Not what I intended in these pages for tonight, but I think I am getting sick. I cannot afford to be sick in the literal sense. I've been in the bad habit of sitting around in wet clothing after my workouts. Today I stayed outside after running 3000 stairs and kept doing push-ups (200 today and yesterday, and also ran 3000 stairs yesterday). Then I get back and I don't use the heat because I try to save money and I sit at the desk and I work before I shower. This is unwise and I will break the habit. I especially can't be getting pneumonia.
When I feel like I am getting sick I have a course of action that usually works for me and which I attribute as a main reason why I don't get sick--by which I really mean, sick enough to stop-- that much. (Really just a couple times this century.) First I drink lots of water. I pound water. I pound lemon water. I become a walking cove. I also ingest massive quantities of Vitamin C staring with about ten 1000 mg Vitamin C pills. I call this scurvy-in-reverse. My methods may be atypical, but they seem to work for me. I've been doing them since college, and now I don't drink, of course, and I think that also helps. Not that I don't drink when I start to feel sick--that I don't drink at all. The body and immune system and one's powers of recuperation are strong, I believe. I don't know this with airtight scientific knowledge. It's just what I believe or believe for me.
I have a high tolerance for feeling bad--I always want to die, and it is my work and quest that are all that keep me going, and my refusal to let these people win--in other ways. When one form of pain is constant--and the form that comes with this being my life is total--others blend in. You deal with them and don't let them slow you.
But I will be drinking a lot tonight. I get after it--we're talking like two gallons.
I've been concerned that the Government Center stairs are too easy for me, so today I upped the pace because I thought it was important to be out of breath. Whenever I feel like slowing down, or not heading out to the stairs, or not wanting to write yet another work, I think of these evil people. That's all I have to do.
Tomorrow I should do this Roberto Clemente op-ed, finish the essay on Children of the Stones for And the Skin Was Gone, and get back to my Christmas story.
I am warm to the touch but I don't like to take my temperature. Just like I never took a COVID test. It's mental. I don't like to give in or defer. I believe the mind has considerable influence over the body. It's the mentality of the Zulu warrior. I took my temperature with the pneumonia in 2016, but that got rather hairy, with the two hospital visits and the sheer agony throughout my body and the 106 degree fever.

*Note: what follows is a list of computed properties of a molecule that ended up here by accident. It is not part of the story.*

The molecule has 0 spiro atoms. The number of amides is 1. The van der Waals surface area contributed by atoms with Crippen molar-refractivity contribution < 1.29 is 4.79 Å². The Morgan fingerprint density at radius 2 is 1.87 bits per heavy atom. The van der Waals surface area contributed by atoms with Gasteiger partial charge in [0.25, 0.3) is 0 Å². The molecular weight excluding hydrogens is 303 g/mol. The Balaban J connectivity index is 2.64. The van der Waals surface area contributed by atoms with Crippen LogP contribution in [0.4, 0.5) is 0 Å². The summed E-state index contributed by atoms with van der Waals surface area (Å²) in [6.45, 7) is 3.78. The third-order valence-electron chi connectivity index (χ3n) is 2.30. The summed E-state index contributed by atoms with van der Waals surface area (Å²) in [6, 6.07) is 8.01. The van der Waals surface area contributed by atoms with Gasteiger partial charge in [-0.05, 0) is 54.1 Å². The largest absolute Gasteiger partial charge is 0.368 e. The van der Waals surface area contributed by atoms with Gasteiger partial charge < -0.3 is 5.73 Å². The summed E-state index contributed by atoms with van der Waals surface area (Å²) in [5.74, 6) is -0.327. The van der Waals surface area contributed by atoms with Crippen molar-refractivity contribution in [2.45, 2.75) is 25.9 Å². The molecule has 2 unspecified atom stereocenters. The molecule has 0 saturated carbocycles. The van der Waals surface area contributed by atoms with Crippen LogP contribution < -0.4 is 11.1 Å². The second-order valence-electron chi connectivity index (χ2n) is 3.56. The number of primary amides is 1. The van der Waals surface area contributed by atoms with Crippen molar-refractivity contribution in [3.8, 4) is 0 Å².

But even still, during that horrible sickness I gave myself a deadline for when I would be back, and I reached it. I barely reached it, but reach it I did. Two weeks, said I. And then on the morning of the fourteenth day, a much weakened C-Dawg was back out and about. Within another week, he was on his way back to doing his stair routine. A number of people told me I'd be sick for a long time, unable to do anything, and the effects would stay wth me for years, and maybe the rest of my life. I remember being much annoyed by this. As I've written many times, I detest a defeatist attitude.
Today also marks 2345 days, or 335 weeks, without a drink.
Listened to Frank Sinatra's Christmas recordings, then read Joseph Jefferson Farjeon's Mystery in White at Starbucks while drinking green tea, and fittingly the first snow of the season began falling just after it got dark. I spent some time just watching it come down, swirl, settle.
Mystery in White is one of my very favorite books, one I read every year, like To Walk the Night. Interestingly, they were both published in 1937.
The cover below of the first edition of the American version--which I would like to acquire a copy of someday--is misleading. Four people, not five go to the house together. At first. Others arrive, but not in a group of five. Also, it's snowing and daytime when the group of four does arrive--snowing so much that one of their number almost walks head first into the door of the house. I do quite like this cover, though and I've thought highly of every book I've read by Farjeon.